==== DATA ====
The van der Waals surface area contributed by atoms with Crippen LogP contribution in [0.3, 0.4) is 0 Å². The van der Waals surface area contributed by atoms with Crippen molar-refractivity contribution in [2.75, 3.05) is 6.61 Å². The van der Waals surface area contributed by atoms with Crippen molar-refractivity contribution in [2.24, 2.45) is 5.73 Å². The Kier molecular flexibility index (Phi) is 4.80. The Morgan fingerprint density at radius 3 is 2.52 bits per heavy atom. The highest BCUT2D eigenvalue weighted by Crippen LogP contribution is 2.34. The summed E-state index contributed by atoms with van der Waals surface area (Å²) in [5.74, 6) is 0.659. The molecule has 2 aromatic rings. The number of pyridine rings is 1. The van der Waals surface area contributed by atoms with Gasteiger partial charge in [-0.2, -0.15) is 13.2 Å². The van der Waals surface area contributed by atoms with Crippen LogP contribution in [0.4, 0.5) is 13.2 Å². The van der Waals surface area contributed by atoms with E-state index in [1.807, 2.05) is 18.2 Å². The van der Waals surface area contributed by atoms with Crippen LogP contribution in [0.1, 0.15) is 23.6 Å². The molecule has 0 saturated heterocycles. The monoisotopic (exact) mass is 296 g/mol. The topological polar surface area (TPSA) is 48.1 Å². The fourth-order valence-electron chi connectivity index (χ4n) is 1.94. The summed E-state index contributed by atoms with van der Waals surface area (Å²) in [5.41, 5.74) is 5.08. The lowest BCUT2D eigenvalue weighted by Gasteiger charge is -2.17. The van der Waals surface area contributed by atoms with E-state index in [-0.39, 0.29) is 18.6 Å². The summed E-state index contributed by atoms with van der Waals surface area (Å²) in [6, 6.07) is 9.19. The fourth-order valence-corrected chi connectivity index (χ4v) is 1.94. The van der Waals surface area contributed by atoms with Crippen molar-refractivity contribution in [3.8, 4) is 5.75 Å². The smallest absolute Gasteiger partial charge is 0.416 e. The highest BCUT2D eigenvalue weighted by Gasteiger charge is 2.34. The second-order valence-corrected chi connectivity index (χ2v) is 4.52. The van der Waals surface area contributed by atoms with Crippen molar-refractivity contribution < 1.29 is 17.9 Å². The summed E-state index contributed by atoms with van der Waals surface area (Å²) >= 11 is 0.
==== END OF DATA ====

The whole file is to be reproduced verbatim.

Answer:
The van der Waals surface area contributed by atoms with Crippen LogP contribution in [0.3, 0.4) is 0 Å². The van der Waals surface area contributed by atoms with Crippen molar-refractivity contribution in [2.75, 3.05) is 6.61 Å². The van der Waals surface area contributed by atoms with Crippen molar-refractivity contribution in [2.24, 2.45) is 5.73 Å². The Kier molecular flexibility index (Phi) is 4.80. The Morgan fingerprint density at radius 3 is 2.52 bits per heavy atom. The highest BCUT2D eigenvalue weighted by Crippen LogP contribution is 2.34. The summed E-state index contributed by atoms with van der Waals surface area (Å²) in [5.74, 6) is 0.659. The molecule has 2 aromatic rings. The number of pyridine rings is 1. The van der Waals surface area contributed by atoms with Gasteiger partial charge in [-0.2, -0.15) is 13.2 Å². The van der Waals surface area contributed by atoms with Crippen LogP contribution in [0.4, 0.5) is 13.2 Å². The van der Waals surface area contributed by atoms with E-state index in [1.807, 2.05) is 18.2 Å². The van der Waals surface area contributed by atoms with Crippen LogP contribution in [0.1, 0.15) is 23.6 Å². The molecule has 0 saturated heterocycles. The monoisotopic (exact) mass is 296 g/mol. The topological polar surface area (TPSA) is 48.1 Å². The fourth-order valence-electron chi connectivity index (χ4n) is 1.94. The summed E-state index contributed by atoms with van der Waals surface area (Å²) in [5.41, 5.74) is 5.08. The lowest BCUT2D eigenvalue weighted by Gasteiger charge is -2.17. The van der Waals surface area contributed by atoms with E-state index in [-0.39, 0.29) is 18.6 Å². The summed E-state index contributed by atoms with van der Waals surface area (Å²) in [6, 6.07) is 9.19. The fourth-order valence-corrected chi connectivity index (χ4v) is 1.94. The van der Waals surface area contributed by atoms with Crippen molar-refractivity contribution in [3.8, 4) is 5.75 Å². The smallest absolute Gasteiger partial charge is 0.416 e. The highest BCUT2D eigenvalue weighted by Gasteiger charge is 2.34. The second-order valence-corrected chi connectivity index (χ2v) is 4.52. The van der Waals surface area contributed by atoms with Crippen molar-refractivity contribution < 1.29 is 17.9 Å². The summed E-state index contributed by atoms with van der Waals surface area (Å²) >= 11 is 0.